Think of the human heart, and a complex mix of veins and arteries feeding into the central pumping organ comes to mind. Much like life, where various strands of experiences and people branch in and out of every individual's journey.
Chennai created history in 2008 when it transported a dying boy's heart to save a young girl's life, making the 45-minute road journey between the two hospitals in around 13 minutes, with the traffic police creating a green corridor or a signal-free zone. It exemplified how the people of a city could come together for a cause.
Traffic, the Hindi remake of a 2011 Malayalam film by the same name and by the same director, has been inspired by this incident. The film turned out to be a major hit and brought about a new wave in Malayalam cinema. Pillai, the harbinger of change, however, breathed his last in February because of non-alcoholic liver cirrhosis.
Dev Kapoor (Prosenjit Chatterjee) is an absent father but a rich, well-connected actor. When he discovers his dying daughter's need for a fresh heart, he starts to pull every string he can. The head doctor of one of the two hospitals, both plugged prominently in the film, then inspires a sceptical joint traffic commissioner of Mumbai, Gurbir Singh (Jimmy Shergill), to take on the challenge. That of transporting the heart of a dying reporter (Rehan Ali played by Vishal Singh) to Kapoor's daughter which must reach her by evening. The mission has to be carried out during Mumbai's peak traffic hours, and make it to Pune, 160km away, by the expressway. Keen to win back his lost respect having been caught earlier for a bribery charge, constable Godbole (Manoj Bajpayee) rises to the occasion, with the journalist's loyal friend (Amol Parasher) and a doctor (Parambrata Chatterjee) for company. What follows is an edge-of-the-seat thriller that occasionally loses its way, both literally and symbolically.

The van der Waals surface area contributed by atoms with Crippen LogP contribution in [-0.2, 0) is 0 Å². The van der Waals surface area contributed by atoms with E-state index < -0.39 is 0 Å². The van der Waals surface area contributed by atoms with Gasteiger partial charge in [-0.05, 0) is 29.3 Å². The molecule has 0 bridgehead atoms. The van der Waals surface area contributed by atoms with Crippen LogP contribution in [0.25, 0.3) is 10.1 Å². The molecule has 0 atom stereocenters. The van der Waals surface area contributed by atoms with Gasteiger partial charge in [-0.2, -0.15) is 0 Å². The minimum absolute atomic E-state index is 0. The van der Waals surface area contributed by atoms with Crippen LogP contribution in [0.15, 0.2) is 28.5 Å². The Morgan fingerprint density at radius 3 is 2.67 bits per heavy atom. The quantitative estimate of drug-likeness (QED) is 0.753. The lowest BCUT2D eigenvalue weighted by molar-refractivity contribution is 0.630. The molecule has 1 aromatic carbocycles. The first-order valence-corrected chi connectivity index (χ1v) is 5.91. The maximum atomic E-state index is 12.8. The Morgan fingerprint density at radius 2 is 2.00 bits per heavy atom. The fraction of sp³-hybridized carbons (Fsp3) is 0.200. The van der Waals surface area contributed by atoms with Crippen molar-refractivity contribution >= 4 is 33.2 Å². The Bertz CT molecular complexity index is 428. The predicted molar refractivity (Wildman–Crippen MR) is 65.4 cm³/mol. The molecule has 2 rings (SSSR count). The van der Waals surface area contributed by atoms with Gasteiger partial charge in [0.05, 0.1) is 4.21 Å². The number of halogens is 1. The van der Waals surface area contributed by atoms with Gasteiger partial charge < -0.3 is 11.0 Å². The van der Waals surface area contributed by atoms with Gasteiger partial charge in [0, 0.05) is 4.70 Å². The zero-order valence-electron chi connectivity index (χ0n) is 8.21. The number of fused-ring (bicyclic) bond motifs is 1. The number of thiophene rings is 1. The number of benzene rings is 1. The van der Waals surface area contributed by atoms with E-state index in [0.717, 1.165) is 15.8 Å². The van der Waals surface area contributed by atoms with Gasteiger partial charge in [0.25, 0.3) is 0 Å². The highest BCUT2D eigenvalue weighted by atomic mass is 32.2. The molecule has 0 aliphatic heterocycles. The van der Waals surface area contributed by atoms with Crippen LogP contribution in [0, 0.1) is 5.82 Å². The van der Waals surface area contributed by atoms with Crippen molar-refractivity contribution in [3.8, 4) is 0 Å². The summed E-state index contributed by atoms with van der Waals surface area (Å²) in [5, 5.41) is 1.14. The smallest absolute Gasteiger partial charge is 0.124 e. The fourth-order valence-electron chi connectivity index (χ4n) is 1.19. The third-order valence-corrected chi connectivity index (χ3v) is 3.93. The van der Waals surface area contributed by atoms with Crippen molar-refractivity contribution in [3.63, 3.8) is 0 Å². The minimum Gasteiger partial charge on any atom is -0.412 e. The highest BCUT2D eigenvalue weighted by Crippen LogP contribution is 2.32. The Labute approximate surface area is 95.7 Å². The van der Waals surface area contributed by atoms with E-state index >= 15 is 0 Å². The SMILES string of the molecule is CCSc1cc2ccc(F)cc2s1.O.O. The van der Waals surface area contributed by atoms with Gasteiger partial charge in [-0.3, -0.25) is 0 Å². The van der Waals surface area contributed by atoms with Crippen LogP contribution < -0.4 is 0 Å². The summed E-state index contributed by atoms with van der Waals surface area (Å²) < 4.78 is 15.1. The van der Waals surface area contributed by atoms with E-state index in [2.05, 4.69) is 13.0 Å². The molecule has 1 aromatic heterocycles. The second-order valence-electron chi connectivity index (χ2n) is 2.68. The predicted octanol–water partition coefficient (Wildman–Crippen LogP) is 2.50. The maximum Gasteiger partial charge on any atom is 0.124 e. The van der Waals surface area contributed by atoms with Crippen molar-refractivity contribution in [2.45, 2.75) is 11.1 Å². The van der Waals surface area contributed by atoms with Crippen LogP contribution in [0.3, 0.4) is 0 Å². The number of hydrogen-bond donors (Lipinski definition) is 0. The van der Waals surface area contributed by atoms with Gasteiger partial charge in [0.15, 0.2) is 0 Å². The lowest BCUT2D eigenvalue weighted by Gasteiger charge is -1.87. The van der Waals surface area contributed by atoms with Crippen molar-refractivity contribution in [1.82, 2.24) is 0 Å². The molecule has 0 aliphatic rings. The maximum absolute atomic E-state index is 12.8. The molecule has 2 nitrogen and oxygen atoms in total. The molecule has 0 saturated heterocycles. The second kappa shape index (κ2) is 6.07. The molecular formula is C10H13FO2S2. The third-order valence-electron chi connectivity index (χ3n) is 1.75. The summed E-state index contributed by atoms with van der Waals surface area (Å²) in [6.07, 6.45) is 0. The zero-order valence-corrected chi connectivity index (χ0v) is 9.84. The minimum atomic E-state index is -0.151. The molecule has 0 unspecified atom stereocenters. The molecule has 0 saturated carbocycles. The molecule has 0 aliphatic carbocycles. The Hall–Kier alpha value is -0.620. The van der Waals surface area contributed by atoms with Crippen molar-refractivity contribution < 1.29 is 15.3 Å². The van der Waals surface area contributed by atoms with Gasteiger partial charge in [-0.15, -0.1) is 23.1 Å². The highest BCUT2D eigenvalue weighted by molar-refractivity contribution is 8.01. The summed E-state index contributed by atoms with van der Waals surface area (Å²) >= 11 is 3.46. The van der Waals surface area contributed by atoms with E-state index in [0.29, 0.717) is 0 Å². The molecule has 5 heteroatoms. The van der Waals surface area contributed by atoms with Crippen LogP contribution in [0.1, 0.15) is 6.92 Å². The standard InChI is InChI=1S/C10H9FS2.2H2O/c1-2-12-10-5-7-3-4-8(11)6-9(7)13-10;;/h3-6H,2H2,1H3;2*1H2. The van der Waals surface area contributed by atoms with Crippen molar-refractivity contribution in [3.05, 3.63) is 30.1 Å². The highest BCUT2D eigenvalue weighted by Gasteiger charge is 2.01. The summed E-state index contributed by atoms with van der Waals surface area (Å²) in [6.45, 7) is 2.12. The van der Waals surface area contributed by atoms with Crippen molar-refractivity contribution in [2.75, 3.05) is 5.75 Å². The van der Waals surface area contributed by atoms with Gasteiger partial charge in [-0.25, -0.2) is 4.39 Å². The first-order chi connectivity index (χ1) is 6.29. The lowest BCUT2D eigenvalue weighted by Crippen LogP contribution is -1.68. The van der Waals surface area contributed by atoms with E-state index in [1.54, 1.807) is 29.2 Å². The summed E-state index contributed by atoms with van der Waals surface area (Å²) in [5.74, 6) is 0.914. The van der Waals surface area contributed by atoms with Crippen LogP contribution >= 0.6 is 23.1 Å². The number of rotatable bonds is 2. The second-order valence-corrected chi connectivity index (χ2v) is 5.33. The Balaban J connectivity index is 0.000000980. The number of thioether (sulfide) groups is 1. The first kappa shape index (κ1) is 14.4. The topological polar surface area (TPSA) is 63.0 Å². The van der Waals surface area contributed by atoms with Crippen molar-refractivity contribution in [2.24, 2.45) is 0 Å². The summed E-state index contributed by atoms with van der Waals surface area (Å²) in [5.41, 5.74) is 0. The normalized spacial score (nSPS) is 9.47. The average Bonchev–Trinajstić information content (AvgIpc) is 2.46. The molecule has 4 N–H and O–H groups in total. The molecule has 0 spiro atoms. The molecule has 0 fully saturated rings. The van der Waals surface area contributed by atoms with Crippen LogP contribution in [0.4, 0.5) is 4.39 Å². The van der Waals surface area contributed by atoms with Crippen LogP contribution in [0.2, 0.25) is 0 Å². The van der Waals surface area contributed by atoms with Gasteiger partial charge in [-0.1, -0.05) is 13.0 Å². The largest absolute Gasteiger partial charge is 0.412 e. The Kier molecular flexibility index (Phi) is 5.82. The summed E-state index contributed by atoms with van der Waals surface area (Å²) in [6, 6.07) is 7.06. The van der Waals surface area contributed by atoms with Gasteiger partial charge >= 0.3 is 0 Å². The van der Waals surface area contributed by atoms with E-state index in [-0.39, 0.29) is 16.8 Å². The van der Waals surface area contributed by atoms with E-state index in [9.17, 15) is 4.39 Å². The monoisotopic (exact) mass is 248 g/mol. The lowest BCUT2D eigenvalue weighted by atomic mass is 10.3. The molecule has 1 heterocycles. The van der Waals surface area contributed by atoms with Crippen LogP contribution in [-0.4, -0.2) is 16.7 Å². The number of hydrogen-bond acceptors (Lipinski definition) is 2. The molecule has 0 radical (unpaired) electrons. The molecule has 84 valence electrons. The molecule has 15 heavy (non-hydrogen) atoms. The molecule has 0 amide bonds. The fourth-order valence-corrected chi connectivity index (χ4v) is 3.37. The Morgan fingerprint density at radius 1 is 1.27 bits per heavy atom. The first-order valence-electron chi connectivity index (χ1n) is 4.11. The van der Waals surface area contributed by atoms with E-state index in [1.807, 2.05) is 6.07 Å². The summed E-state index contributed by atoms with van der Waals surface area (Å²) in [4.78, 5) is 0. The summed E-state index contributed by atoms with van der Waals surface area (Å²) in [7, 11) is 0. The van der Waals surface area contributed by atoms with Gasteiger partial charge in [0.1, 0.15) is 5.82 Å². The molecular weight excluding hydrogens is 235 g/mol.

One of the first questions that come up is that in an age of hyper technology, where the police can swoop down on your mobile records, no one thinks of using the GPS to keep on track when the vehicle loses its way. A few scenes look like an advertisement for the SUV as it hurtles towards its destination.
The other question is, would the same thing happen for someone who wasn't as well-connected? Can the common man hope for a feat like this being pulled off for him? There is an interesting point raised in the film when the police is asked, 'you can clear the routes for VIP movements, why not be able to do the same for a cause like this?' to which they rise to the challenge. But remember, you're dealing with a rich person's heart here.
The story is strong but doesn't tie up into a central thought. Some of the other issues it touches upon—friendship, betrayal, relationships, communal harmony—add weight to the script. Bajpayee does a competent job playing the constable.
Director: (Late) Rajesh Pillai
Cast: Manoj Bajpayee, Jimmy Shergill, Prosenjit Chatterjee, Divya Dutta, Kitu Gidwani